Making Your Vote Count More

In June, after Senator Obama disappointed me with his FISA vote, I told someone who had come to Drinking Liberally to promote a fundraiser that I was going to withhold my donation. It was my own way to signal that I disagreed with the candidate I would ultimately vote for anyway.

Hearing the Obama campaign raised $150 million last month may make me wonder whether my deferred $25 made a difference. But we do have to find ways to pressure Obama, his advisors (and, hopefully, his administration) if we want to push a progressive agenda. As David Sirota asked earlier today, "If not now, when?" -- when can we challenge Obama, who we support for President, to live up to our standards?

In New York State, there's one good answer: you can send that message by voting for Obama on the Working Families Party Line.

Their "Vote Change Like You Mean It" campaign allows you to add your vote to the Obama total, but also send a message that you believe in higher wages, expanded healthcare and progressive tax structure (and right now they are the leading voice against Bloomberg's power grab)...and at the same time you can increase the power base of a group that will scare safe, cautious Dems on the state level.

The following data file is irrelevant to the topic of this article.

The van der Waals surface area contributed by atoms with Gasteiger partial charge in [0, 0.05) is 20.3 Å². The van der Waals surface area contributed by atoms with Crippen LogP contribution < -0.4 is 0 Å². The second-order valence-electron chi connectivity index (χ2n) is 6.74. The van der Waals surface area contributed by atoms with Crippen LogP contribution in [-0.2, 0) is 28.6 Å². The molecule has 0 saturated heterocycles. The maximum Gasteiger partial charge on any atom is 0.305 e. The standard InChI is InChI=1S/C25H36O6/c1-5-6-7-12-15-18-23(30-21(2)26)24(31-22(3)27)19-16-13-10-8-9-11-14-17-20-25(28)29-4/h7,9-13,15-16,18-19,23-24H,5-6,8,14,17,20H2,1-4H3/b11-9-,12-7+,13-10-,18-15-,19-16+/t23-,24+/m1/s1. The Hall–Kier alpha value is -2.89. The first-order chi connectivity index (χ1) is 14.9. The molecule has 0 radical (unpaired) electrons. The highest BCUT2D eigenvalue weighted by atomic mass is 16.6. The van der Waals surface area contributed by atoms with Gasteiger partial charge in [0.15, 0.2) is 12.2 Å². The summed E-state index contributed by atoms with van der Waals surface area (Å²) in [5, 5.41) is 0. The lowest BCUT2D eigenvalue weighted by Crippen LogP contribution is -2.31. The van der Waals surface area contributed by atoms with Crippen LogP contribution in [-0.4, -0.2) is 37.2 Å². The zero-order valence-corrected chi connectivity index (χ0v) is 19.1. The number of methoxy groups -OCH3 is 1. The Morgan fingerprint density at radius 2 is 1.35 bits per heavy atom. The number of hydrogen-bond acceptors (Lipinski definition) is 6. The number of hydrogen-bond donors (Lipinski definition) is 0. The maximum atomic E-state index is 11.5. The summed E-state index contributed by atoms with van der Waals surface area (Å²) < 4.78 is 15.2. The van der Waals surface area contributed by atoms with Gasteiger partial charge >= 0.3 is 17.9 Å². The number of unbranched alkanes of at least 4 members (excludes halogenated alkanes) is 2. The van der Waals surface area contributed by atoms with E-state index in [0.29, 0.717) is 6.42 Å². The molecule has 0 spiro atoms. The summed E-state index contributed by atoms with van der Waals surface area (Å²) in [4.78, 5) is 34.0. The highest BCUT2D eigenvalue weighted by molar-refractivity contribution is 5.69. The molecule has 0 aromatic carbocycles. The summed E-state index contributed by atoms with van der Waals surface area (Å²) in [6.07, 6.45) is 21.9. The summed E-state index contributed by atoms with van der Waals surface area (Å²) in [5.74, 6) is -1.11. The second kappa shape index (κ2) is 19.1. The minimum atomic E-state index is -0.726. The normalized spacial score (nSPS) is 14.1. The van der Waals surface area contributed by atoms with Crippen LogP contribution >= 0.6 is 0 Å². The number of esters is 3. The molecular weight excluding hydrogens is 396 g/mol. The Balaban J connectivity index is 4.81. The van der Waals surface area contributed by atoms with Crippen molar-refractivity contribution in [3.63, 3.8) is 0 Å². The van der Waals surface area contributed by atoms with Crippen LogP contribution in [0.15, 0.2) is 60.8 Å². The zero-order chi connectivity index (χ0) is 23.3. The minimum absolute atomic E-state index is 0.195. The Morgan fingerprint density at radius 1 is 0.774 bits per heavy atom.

The WFP is a progressive third party in a state that allows fusion voting -- i.e., a candidate endorsed on more than one line receives the sum of each in his or her vote total. They can set higher standards for candidates to sign on to, and they can apply different pressure on people in office.

Largely, they cross-endorse Dems (although a WFP candidate did win a Council race over a Democrat a couple years ago)...but how they decide who gets the benefit of their tremendous field operation is one of their leverage points. You have to earn their canvass support, which has helped win Congressional and State Senate races as well.

This year, New York will see huge turnout. If people vote on the WFP line, it tells Obama something about your values. It also helps the WFP increase its influence in subsequent elections where, on downticket races, they can have even more impact.

They are not a perfect organization (many of us disagreed with their strategy to support incumbent Sheldon Silver over Paul Newell -- but we'll give them a year to prove that strategy was wise), but they are making a real run at shaking up Democratic politics.

And in a year when my $25 protest against FISA may not be heard so loudly, at least there's a way to continue my challenge at the ballot box.